The use of information and communications technologies can significantly improve results: they can facilitate the collection, analysis, storage and reporting of information much faster and more accurately than could be accomplished using manual systems. Computerization also can help cooperative managers streamline operations, cut operating costs, enlarge their networks of members and affiliated institutions, increase sales and respond to signals from far away markets. Connecting to the global network of the Internet also has its advantages, allowing faster communication with members, partners and clients at a fraction of the cost.

Speaking of cost, of course these benefits are not free; there are costs involved. Fortunately, in terms of hardware and software, the costs are relatively low and within reach of most small t0 mid-sized business companies. Yet they are not the only cost. Yet hardware and software costs are not the only costs. There are also “people-related” expenses to consider. Since the information processing needs of each cooperative are unique, these other expenses will depend on a host of factors, including: Size of the cooperative and volume of operations; Business activity of the cooperative;

The type and number of computers and other supporting equipment to be used and The kind of software selected, whether it is commercially available software or Open Source software. There is also the cost of the upkeep and maintenance of the equipment purchased plus the cost of upgrading the software used as new developments occur. Lastly, there is the cost of the training of the people who will use the system, not just the preparatory training at the start but the continued upgrade training of them as new developments and updates in software occur.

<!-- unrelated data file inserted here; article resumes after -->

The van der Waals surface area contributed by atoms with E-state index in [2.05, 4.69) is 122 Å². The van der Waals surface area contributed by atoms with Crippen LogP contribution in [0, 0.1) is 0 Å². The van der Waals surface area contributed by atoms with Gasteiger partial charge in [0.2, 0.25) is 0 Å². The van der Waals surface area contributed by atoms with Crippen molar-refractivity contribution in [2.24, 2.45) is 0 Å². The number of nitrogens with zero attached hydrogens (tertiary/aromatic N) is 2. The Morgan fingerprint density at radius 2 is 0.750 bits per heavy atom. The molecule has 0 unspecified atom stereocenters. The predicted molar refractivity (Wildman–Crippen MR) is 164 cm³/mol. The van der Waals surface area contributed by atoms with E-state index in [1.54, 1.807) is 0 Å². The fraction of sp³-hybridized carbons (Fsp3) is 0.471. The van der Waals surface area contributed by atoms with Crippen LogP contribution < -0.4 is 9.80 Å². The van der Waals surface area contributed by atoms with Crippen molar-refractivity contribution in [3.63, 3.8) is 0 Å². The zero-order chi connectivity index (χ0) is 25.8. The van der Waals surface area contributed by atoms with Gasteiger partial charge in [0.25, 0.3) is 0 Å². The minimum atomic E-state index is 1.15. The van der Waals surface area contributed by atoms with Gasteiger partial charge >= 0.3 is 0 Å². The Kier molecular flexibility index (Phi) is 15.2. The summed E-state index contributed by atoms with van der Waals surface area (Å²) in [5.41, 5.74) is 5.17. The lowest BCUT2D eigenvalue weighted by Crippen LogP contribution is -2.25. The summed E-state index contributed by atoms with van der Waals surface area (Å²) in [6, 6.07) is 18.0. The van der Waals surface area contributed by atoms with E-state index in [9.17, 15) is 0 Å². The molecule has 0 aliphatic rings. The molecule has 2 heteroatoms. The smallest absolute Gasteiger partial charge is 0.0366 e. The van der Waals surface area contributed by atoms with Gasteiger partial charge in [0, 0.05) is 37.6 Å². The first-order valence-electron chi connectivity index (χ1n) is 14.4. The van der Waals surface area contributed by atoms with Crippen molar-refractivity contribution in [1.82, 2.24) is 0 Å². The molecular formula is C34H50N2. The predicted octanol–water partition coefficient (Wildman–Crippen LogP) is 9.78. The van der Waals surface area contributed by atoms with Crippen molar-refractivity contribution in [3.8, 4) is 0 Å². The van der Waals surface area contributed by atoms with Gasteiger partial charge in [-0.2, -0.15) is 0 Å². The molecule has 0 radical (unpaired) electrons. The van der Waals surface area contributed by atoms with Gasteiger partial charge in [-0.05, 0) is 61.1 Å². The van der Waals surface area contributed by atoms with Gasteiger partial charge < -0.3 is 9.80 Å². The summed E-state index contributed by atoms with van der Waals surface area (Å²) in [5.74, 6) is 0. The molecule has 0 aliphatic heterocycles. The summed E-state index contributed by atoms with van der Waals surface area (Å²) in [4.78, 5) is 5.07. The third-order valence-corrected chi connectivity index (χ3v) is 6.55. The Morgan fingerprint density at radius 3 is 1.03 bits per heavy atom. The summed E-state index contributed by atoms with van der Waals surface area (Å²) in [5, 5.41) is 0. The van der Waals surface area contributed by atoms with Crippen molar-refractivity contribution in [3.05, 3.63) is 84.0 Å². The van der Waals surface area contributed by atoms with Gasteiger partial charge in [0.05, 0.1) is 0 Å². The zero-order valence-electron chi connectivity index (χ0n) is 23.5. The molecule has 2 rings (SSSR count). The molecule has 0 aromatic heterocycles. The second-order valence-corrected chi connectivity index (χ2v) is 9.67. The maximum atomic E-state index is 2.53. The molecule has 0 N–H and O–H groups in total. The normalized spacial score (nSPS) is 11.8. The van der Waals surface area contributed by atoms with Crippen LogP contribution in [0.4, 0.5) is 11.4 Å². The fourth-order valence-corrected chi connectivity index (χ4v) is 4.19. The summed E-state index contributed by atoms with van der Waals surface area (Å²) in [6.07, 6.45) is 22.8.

These “people-related costs” are usually underestimated and investing on your people is a must in businesses. Companies should realize that benefits do not come as quickly as might be expected. That happens because computerization is more than just a technical issue involving the installation and linking of a few computers and the development or use of appropriate software. It also means changes in work habits and the way people relate to one another; these behavioural and institutional changes cannot easily be predicted or planned for beforehand.

They are the result of experimentation and innovation after adoption of the technology, and this can take time. Plus there is this risks just like in any other business initiative, there is also a risks in computerization. There is always something that can go wrong, and if the process is poorly planned and provisions have not been made to cope with the problem, solving it may end up costing the business companies a lot of money. The main way to manage these risks successfully is to plan carefully and adopt a project approach.

Below is a table of computerization projects risks and ways to manage them. Risks Ways to manage risk EXTERNAL Electrical power supply is unreliable or erratic. Purchase of an auxiliary electric generator and/or battery-based uninterrupted power supply (UPS) for the cooperative may be required Unreliable fixed line telephone system. May require the purchase of a mobile telephone set-up, if mobile phone service is available in the area Local Internet service provider too expensive and service is poor. Find another less expensive or more reliable service provider.